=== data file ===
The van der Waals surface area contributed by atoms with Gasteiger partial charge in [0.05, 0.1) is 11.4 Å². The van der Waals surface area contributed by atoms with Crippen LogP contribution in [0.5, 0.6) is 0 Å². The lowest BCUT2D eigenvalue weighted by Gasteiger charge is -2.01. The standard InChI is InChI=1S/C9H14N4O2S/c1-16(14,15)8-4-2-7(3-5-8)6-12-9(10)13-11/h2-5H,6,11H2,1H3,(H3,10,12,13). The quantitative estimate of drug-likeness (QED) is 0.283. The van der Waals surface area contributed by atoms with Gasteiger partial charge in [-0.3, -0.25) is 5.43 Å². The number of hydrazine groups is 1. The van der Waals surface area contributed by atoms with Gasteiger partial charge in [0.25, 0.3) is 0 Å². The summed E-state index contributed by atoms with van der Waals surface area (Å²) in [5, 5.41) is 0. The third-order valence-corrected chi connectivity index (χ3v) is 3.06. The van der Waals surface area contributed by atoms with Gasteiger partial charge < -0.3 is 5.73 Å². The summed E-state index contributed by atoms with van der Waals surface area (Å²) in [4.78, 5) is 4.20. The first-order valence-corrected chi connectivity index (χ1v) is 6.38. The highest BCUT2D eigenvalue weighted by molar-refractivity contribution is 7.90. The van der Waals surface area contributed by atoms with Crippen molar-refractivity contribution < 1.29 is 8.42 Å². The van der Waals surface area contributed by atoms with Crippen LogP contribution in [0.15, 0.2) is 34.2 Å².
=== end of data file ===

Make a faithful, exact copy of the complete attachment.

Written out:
The van der Waals surface area contributed by atoms with Gasteiger partial charge in [0.05, 0.1) is 11.4 Å². The van der Waals surface area contributed by atoms with Crippen LogP contribution in [0.5, 0.6) is 0 Å². The lowest BCUT2D eigenvalue weighted by Gasteiger charge is -2.01. The standard InChI is InChI=1S/C9H14N4O2S/c1-16(14,15)8-4-2-7(3-5-8)6-12-9(10)13-11/h2-5H,6,11H2,1H3,(H3,10,12,13). The quantitative estimate of drug-likeness (QED) is 0.283. The van der Waals surface area contributed by atoms with Gasteiger partial charge in [-0.3, -0.25) is 5.43 Å². The number of hydrazine groups is 1. The van der Waals surface area contributed by atoms with Gasteiger partial charge in [0.25, 0.3) is 0 Å². The summed E-state index contributed by atoms with van der Waals surface area (Å²) in [5, 5.41) is 0. The third-order valence-corrected chi connectivity index (χ3v) is 3.06. The van der Waals surface area contributed by atoms with Gasteiger partial charge < -0.3 is 5.73 Å². The summed E-state index contributed by atoms with van der Waals surface area (Å²) in [4.78, 5) is 4.20. The first-order valence-corrected chi connectivity index (χ1v) is 6.38. The highest BCUT2D eigenvalue weighted by molar-refractivity contribution is 7.90. The van der Waals surface area contributed by atoms with Crippen molar-refractivity contribution < 1.29 is 8.42 Å². The van der Waals surface area contributed by atoms with Crippen LogP contribution in [0.15, 0.2) is 34.2 Å².